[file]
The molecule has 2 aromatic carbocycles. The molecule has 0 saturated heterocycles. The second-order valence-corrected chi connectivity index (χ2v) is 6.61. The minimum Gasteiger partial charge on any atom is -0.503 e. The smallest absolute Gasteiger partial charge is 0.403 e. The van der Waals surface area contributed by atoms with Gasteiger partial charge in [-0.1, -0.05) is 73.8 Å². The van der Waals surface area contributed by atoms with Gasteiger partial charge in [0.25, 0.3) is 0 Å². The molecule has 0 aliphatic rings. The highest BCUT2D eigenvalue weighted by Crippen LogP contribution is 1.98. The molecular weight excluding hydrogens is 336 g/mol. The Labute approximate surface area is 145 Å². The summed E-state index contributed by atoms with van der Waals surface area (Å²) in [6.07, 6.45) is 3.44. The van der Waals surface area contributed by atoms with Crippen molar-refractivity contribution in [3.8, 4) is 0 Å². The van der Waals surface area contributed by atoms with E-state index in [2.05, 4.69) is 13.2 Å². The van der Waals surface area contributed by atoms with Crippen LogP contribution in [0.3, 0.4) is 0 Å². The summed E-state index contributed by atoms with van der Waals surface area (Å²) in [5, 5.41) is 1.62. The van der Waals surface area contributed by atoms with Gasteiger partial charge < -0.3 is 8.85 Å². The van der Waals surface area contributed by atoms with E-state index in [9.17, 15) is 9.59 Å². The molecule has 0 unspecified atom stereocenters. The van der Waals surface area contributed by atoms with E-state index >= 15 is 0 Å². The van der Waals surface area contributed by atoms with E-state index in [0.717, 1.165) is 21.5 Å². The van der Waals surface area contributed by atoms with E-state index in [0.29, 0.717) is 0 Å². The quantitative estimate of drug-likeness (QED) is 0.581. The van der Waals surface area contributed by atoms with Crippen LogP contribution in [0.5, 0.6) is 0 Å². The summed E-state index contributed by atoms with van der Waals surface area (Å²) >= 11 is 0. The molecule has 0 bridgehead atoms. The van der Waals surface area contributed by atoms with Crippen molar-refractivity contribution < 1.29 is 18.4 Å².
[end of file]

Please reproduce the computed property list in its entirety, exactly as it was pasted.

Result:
The molecule has 2 aromatic carbocycles. The molecule has 0 saturated heterocycles. The second-order valence-corrected chi connectivity index (χ2v) is 6.61. The minimum Gasteiger partial charge on any atom is -0.503 e. The smallest absolute Gasteiger partial charge is 0.403 e. The van der Waals surface area contributed by atoms with Gasteiger partial charge in [-0.1, -0.05) is 73.8 Å². The van der Waals surface area contributed by atoms with Gasteiger partial charge in [0.25, 0.3) is 0 Å². The molecule has 0 aliphatic rings. The highest BCUT2D eigenvalue weighted by Crippen LogP contribution is 1.98. The molecular weight excluding hydrogens is 336 g/mol. The Labute approximate surface area is 145 Å². The summed E-state index contributed by atoms with van der Waals surface area (Å²) in [6.07, 6.45) is 3.44. The van der Waals surface area contributed by atoms with Crippen molar-refractivity contribution in [3.8, 4) is 0 Å². The van der Waals surface area contributed by atoms with E-state index in [2.05, 4.69) is 13.2 Å². The van der Waals surface area contributed by atoms with Crippen LogP contribution in [0.3, 0.4) is 0 Å². The summed E-state index contributed by atoms with van der Waals surface area (Å²) in [5, 5.41) is 1.62. The van der Waals surface area contributed by atoms with Gasteiger partial charge < -0.3 is 8.85 Å². The van der Waals surface area contributed by atoms with E-state index in [9.17, 15) is 9.59 Å². The molecule has 0 unspecified atom stereocenters. The van der Waals surface area contributed by atoms with E-state index >= 15 is 0 Å². The van der Waals surface area contributed by atoms with E-state index in [0.717, 1.165) is 21.5 Å². The van der Waals surface area contributed by atoms with E-state index in [0.29, 0.717) is 0 Å². The quantitative estimate of drug-likeness (QED) is 0.581. The van der Waals surface area contributed by atoms with Crippen LogP contribution in [0.5, 0.6) is 0 Å². The summed E-state index contributed by atoms with van der Waals surface area (Å²) >= 11 is 0. The molecule has 0 bridgehead atoms. The van der Waals surface area contributed by atoms with Crippen molar-refractivity contribution < 1.29 is 18.4 Å².